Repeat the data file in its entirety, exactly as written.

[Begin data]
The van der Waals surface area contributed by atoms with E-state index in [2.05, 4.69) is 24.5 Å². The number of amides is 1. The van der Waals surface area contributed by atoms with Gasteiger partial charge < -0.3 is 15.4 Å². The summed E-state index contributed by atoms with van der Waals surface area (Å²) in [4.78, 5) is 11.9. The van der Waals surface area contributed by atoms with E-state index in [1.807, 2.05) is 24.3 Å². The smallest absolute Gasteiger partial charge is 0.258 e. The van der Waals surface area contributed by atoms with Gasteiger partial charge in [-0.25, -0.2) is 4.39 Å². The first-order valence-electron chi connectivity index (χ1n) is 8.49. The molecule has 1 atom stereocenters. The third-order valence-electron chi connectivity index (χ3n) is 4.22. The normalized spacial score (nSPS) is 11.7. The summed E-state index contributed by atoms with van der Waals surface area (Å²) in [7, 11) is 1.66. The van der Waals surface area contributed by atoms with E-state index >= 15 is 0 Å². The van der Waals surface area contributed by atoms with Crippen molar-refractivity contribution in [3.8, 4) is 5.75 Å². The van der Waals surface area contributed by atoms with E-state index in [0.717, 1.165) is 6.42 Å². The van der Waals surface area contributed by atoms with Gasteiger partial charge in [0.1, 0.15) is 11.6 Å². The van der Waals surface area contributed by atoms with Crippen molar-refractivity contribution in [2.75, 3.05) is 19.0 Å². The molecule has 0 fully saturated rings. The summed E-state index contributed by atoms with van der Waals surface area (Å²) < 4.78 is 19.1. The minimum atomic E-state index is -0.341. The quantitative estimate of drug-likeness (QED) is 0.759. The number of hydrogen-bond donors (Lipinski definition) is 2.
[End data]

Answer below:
The van der Waals surface area contributed by atoms with E-state index in [2.05, 4.69) is 24.5 Å². The number of amides is 1. The van der Waals surface area contributed by atoms with Gasteiger partial charge < -0.3 is 15.4 Å². The summed E-state index contributed by atoms with van der Waals surface area (Å²) in [4.78, 5) is 11.9. The van der Waals surface area contributed by atoms with E-state index in [1.807, 2.05) is 24.3 Å². The smallest absolute Gasteiger partial charge is 0.258 e. The van der Waals surface area contributed by atoms with Gasteiger partial charge in [-0.25, -0.2) is 4.39 Å². The first-order valence-electron chi connectivity index (χ1n) is 8.49. The molecule has 1 atom stereocenters. The third-order valence-electron chi connectivity index (χ3n) is 4.22. The normalized spacial score (nSPS) is 11.7. The summed E-state index contributed by atoms with van der Waals surface area (Å²) in [7, 11) is 1.66. The van der Waals surface area contributed by atoms with E-state index >= 15 is 0 Å². The van der Waals surface area contributed by atoms with Crippen molar-refractivity contribution in [3.8, 4) is 5.75 Å². The van der Waals surface area contributed by atoms with E-state index in [0.717, 1.165) is 6.42 Å². The van der Waals surface area contributed by atoms with Gasteiger partial charge in [0.1, 0.15) is 11.6 Å². The van der Waals surface area contributed by atoms with Crippen molar-refractivity contribution in [2.75, 3.05) is 19.0 Å². The molecule has 0 fully saturated rings. The summed E-state index contributed by atoms with van der Waals surface area (Å²) < 4.78 is 19.1. The minimum atomic E-state index is -0.341. The quantitative estimate of drug-likeness (QED) is 0.759. The number of hydrogen-bond donors (Lipinski definition) is 2.